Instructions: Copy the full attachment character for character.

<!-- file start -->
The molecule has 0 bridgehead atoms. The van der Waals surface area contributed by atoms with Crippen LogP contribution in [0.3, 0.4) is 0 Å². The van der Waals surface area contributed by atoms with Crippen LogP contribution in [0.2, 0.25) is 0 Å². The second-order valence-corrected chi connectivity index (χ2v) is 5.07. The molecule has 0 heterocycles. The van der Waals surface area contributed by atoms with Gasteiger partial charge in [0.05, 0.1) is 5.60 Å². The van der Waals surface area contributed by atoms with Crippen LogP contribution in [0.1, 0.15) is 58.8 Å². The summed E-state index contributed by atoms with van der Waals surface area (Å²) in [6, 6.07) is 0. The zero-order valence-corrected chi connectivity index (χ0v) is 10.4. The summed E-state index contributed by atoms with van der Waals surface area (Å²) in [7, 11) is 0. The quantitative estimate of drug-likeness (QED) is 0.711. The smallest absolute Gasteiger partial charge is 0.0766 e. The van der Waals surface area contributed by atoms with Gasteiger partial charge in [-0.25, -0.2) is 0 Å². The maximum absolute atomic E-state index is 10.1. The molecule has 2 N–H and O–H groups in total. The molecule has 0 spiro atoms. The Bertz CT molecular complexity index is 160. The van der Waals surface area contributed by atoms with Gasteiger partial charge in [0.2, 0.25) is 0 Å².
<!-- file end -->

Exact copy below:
The molecule has 0 bridgehead atoms. The van der Waals surface area contributed by atoms with Crippen LogP contribution in [0.3, 0.4) is 0 Å². The van der Waals surface area contributed by atoms with Crippen LogP contribution in [0.2, 0.25) is 0 Å². The second-order valence-corrected chi connectivity index (χ2v) is 5.07. The molecule has 0 heterocycles. The van der Waals surface area contributed by atoms with Gasteiger partial charge in [0.05, 0.1) is 5.60 Å². The van der Waals surface area contributed by atoms with Crippen LogP contribution in [0.1, 0.15) is 58.8 Å². The summed E-state index contributed by atoms with van der Waals surface area (Å²) in [6, 6.07) is 0. The zero-order valence-corrected chi connectivity index (χ0v) is 10.4. The summed E-state index contributed by atoms with van der Waals surface area (Å²) in [7, 11) is 0. The quantitative estimate of drug-likeness (QED) is 0.711. The smallest absolute Gasteiger partial charge is 0.0766 e. The van der Waals surface area contributed by atoms with Gasteiger partial charge in [-0.25, -0.2) is 0 Å². The maximum absolute atomic E-state index is 10.1. The molecule has 2 N–H and O–H groups in total. The molecule has 0 spiro atoms. The Bertz CT molecular complexity index is 160. The van der Waals surface area contributed by atoms with Gasteiger partial charge in [0.2, 0.25) is 0 Å².